Mumbai: 400 resident doctors go on strike at JJ Hospital

They want the transfers of Dean Dr TP Lahane and Dr Ragini Parekh; also want the institute to adopt Post Graduate curriculum prescribed by the Medical Council of India

The Maharashtra Association of Resident Doctors’ (MARD) indefinite strike in JJ Hospital on Sunday morning with the support of around 400 members associated with it, has inconvenienced several patients, and their relatives continue to wait in uncertainty.

The doctors say the strike will continue till their demands are met
The doctors say the strike will continue till their demands are met

Rameshwar Lohar, a resident of Jalgaon, who shifted a relative to JJ hospital on Sunday for paralysis treatment, was warned of the resident doctors’ strike at the admissions counter. “We were asked if we really wanted to admit the patient because the treatment will take longer to start as doctors are on strike. We had already travelled so much to get here. There was no way to keep him waiting, so we admitted him,” he said. Since 11 am till late in the evening the family was waiting near the emergency ward while the patient was waiting to be transferred to a ward for proper treatment. “Now they have kept my relative in an emergency ward. But he has paralysis so he needs to be shifted to a ward for appropriate treatment which will continue for few days,” added Lohar. This is just one such case of many at JJ hospital where several relatives and patients are waiting for proper treatment to start or for surgeries to be conducted.

Read Story: Resident doctors from Grant Medical College, JJ call for indefinite strike

Rameshwar Lohar who got a relative to JJ from Jalgaon, said he (the relative) was admitted to the emergency ward, but must be admitted to a ward to get appropriate treatment for paralysis
Rameshwar Lohar who got a relative to JJ from Jalgaon, said he (the relative) was admitted to the emergency ward, but must be admitted to a ward to get appropriate treatment for paralysis

Kundan More, a resident of Khopoli has admitted his grandmother for kidney stone surgery but is on the waiting list. “Right now different tests are being done. We have not been given any date for surgery,” he said.

Another relative of a patient said, “My 62-year-old father has a tumor in the liver. After spending a lot of money on private hospital treatment we have now shifted him here from Shegaon. Now there is no way of taking him back when we have already spent Rs 12,000 on an ambulance to get him here. Here they have admitted him. At least he is in a hospital so we are glad.”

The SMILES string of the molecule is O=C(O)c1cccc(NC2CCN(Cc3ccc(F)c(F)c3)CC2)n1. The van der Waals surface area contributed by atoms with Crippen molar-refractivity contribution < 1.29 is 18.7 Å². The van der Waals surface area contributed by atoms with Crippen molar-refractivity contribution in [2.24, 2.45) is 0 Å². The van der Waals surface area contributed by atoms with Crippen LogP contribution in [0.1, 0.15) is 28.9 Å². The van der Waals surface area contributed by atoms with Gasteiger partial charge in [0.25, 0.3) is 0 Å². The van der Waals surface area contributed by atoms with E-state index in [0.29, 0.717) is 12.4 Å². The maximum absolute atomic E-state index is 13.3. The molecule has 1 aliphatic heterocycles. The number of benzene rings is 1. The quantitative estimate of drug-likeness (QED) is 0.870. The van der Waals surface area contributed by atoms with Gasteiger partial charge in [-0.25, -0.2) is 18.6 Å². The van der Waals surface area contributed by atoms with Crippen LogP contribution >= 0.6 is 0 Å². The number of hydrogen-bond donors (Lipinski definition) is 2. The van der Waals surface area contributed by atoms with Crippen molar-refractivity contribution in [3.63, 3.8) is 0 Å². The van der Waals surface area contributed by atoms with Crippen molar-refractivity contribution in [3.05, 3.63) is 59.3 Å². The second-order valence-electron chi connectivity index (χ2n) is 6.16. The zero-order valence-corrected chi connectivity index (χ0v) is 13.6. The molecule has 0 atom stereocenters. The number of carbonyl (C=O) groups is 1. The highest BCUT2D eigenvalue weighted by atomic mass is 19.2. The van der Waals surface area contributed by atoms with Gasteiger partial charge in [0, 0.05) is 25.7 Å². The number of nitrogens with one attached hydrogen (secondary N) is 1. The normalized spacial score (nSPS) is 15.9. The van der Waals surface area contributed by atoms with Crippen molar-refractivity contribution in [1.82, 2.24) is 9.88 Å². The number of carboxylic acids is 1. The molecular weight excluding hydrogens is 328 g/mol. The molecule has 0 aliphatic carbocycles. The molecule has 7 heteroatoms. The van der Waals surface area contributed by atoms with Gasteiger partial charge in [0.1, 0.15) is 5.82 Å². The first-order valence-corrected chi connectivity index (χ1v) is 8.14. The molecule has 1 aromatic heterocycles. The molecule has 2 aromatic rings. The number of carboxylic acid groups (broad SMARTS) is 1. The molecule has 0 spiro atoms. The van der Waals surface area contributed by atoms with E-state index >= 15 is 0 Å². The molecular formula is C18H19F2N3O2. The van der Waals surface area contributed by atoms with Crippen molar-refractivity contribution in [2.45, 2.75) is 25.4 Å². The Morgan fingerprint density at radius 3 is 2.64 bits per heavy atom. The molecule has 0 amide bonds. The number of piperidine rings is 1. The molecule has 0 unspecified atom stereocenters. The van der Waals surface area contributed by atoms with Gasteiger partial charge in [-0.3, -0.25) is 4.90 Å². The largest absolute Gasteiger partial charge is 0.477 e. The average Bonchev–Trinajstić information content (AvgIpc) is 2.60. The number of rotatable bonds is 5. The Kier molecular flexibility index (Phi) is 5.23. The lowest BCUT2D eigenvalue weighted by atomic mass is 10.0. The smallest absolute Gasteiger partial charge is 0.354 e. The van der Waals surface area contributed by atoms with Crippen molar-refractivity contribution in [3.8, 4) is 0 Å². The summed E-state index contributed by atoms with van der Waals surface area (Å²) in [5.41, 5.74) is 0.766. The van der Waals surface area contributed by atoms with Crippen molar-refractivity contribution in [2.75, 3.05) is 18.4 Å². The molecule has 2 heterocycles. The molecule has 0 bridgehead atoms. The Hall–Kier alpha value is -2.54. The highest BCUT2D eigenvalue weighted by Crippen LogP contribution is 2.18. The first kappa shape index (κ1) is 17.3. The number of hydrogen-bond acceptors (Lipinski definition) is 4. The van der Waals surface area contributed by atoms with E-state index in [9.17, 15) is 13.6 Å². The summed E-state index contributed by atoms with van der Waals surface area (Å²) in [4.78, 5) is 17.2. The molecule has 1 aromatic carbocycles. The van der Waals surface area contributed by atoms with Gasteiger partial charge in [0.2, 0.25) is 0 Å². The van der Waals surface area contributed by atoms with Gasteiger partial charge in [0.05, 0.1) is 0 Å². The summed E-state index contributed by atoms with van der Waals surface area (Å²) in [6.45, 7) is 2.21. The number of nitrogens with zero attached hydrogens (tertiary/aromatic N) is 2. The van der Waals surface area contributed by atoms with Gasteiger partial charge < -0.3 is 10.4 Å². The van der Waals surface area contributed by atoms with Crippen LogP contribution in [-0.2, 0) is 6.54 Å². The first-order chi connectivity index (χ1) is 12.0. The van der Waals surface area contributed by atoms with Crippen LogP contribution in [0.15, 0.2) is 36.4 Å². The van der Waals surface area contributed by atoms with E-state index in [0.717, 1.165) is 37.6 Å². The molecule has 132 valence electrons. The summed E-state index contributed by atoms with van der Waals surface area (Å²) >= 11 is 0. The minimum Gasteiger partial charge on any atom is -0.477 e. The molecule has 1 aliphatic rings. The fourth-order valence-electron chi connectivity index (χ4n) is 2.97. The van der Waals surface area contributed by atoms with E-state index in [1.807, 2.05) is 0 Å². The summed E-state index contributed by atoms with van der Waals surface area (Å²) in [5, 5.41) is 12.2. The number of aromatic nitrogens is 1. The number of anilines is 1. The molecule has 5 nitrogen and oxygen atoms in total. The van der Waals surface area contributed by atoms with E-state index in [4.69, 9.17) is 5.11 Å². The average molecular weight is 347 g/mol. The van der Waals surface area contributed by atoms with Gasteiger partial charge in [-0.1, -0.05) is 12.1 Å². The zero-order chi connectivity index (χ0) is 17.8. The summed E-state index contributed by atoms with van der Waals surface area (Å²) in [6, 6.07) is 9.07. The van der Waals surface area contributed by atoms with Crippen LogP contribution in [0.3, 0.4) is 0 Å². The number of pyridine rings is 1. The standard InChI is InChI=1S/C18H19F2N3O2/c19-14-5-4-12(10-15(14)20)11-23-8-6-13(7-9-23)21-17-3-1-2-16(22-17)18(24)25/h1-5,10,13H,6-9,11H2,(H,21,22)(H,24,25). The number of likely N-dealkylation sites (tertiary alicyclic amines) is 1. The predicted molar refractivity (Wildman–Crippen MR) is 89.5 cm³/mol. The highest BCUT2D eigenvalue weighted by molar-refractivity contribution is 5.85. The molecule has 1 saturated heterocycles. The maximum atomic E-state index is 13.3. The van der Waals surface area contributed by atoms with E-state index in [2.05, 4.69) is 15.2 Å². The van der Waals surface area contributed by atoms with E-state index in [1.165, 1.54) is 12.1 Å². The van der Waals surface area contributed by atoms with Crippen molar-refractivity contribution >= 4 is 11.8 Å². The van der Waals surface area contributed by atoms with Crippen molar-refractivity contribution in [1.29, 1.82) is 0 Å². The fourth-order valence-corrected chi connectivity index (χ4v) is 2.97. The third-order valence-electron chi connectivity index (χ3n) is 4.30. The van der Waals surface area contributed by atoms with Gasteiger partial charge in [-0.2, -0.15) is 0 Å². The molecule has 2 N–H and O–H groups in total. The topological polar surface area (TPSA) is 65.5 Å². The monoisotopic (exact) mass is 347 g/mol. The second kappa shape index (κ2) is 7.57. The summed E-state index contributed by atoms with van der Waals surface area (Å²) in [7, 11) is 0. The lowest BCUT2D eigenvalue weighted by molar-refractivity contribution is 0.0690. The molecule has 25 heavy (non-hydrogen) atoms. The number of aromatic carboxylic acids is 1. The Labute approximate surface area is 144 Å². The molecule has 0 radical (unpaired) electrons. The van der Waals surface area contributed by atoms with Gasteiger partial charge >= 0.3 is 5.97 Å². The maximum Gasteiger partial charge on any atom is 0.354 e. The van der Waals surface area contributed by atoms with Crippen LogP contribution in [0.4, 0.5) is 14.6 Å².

Doctors say
Talking about the strike, Dr Parameshwar Satpathy, President JJ MARD, told mid-day, “We demand the transfer of our hospital Dean Dr T P Lahane and head of the department of Ophthalmology Dr Ragini Parekh for subjecting resident doctors to mental harassment. Secondly, we want the institute to adopt Post Graduate (PG) curriculum prescribed by the Medical Council of India for Opthalmology. In this department resident doctors are allowed to assist only in minor surgeries. In this case, when that doctor is out of the course, he/she has learnt nothing more than his/her MBBS qualifications. Cataract surgery is one of the most important surgeries in Opthalmology. But even that is not allowed to many doctors.”

He continued, “The strike will continue until our demands are met.” Dr Satpathy said there have been couple of meetings with the authorities but they have not reached any conclusion.”

Official speak
Dr T P Lahane said, “The resident doctors want our transfers because we put them to task and they are not interested in work. In Ophthalmology, cataract surgery is allowed to only final year students as per the MCI guideline. First the doctors need to understand basics. We cannot let any harm come to patients. Final year doctors are not part of the strike because they are doing surgeries.”

When asked how the hospital is functioning with around 400 resident doctors on strike, Dr Lahane said, “We have staff of over 650 excluding the resident doctors. We are managing it properly. Routine surgeries have been postponed.”

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